Speaking of that potent strain of high-school jealousy, consider the destruction wrought by the love triangle consisting of Aaron Carter, Hilary Duff, and Lindsay Lohan, with Lindsay as the unstable hypotenuse: former girlfriends pitted against each other by a party-throwing kid wearing a chain. The spectacle has been colored by our 2012-tinted glasses. (Not just the obvious Lohan disaster casserole, either. Remember when Carter was found with weed in his car in 2008?) But back in 2001, the casual callousness of Carter cheating on Duff with her best friend was enough to make a million high-schoolers squirm. In 2005, on the Big Idea with Donny Deutsch, Carter went on record with the kind of sound bite that is, well, just straight icky: "I started dating Hilary on my 13th birthday. I was dating her for like a year and a half, and then I just got a little bored, so I went and I started getting to know Lindsay, dating Lindsay ... Then I didn't want to do that anymore, so I got back with Hilary. And then I ended up cheating on Hilary with her best friend. That's nothing to smile about. She wasn't even that good-looking either.” It felt like a definitively high-school moment: a loss of Lizzie McGuire innocence for all of us. In hindsight, like so many teenage relationships, there’s also the element of “Why did anybody fight over Aaron Carter?” Every sophomore boy with rakishly floppy bangs descends the attraction parabola at warp-speed after graduation.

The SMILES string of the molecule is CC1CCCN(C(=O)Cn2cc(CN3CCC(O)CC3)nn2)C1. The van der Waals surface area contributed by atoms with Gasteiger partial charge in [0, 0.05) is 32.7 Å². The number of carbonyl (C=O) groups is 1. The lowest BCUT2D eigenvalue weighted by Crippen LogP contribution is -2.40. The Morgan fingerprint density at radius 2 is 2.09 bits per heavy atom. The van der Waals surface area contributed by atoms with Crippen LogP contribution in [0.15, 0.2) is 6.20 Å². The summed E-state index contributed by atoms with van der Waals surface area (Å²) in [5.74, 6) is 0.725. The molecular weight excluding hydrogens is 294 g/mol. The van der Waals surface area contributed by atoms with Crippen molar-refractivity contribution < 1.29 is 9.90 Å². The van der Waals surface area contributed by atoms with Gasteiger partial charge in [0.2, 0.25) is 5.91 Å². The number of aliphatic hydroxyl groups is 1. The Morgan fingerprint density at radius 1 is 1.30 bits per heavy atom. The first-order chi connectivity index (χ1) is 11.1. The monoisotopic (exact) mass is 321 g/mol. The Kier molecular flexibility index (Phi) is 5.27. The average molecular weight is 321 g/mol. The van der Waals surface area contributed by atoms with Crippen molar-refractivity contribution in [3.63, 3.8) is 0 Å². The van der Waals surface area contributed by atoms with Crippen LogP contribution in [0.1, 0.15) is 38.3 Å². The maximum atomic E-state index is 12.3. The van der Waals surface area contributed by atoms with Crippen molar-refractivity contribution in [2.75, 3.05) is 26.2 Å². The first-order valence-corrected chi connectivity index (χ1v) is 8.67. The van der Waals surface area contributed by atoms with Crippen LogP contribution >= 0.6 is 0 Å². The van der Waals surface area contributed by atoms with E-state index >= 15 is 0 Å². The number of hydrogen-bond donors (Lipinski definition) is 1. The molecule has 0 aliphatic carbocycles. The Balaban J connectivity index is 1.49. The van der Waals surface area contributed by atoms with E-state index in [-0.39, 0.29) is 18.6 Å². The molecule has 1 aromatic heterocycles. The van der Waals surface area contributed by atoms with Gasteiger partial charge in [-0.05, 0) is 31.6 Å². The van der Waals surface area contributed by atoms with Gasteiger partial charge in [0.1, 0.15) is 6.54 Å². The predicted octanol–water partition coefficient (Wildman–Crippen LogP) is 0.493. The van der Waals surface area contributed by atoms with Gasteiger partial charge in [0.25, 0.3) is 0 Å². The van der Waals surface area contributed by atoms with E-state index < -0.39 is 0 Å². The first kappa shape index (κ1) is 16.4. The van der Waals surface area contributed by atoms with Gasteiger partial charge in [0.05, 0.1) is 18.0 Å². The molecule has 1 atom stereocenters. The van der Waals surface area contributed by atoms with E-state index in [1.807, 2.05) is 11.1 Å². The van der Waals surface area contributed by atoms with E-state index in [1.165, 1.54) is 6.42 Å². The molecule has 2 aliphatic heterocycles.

For the literal-minded, there’s also the tale of perpetual high-schoolers Zac Efron and Vanessa Hudgens. The prose accompanying their relationship is hauntingly exuberant. Hollywood Life's Kristin Benson muses, "First of all, they were each other’s first loves, which is a special connection that lasts the test of time ... No one understands exactly what they went through during their formative teen years better than the two of them. You can’t tell me that’s not special."
As the hope that Zudgens's flames will be rekindled now that they’re older and more mature burns bright, I wonder what exactly is being sold here. Is it hope for limerence rekindled? A story we tell ourselves to remain optimistic when confronted with doomsday scientific studies detailing the impermanence of romance and the damages we sustain from our first forays into love? Or maybe it's displaced nostalgia, a less painful way for us to go "back to December" without indulging our own cringe-worthy adolescences. The onus of proving that true (first) love can last is better shouldered by someone else, a celebrity with better hair, fancy sneakers, and no zits. Never say never.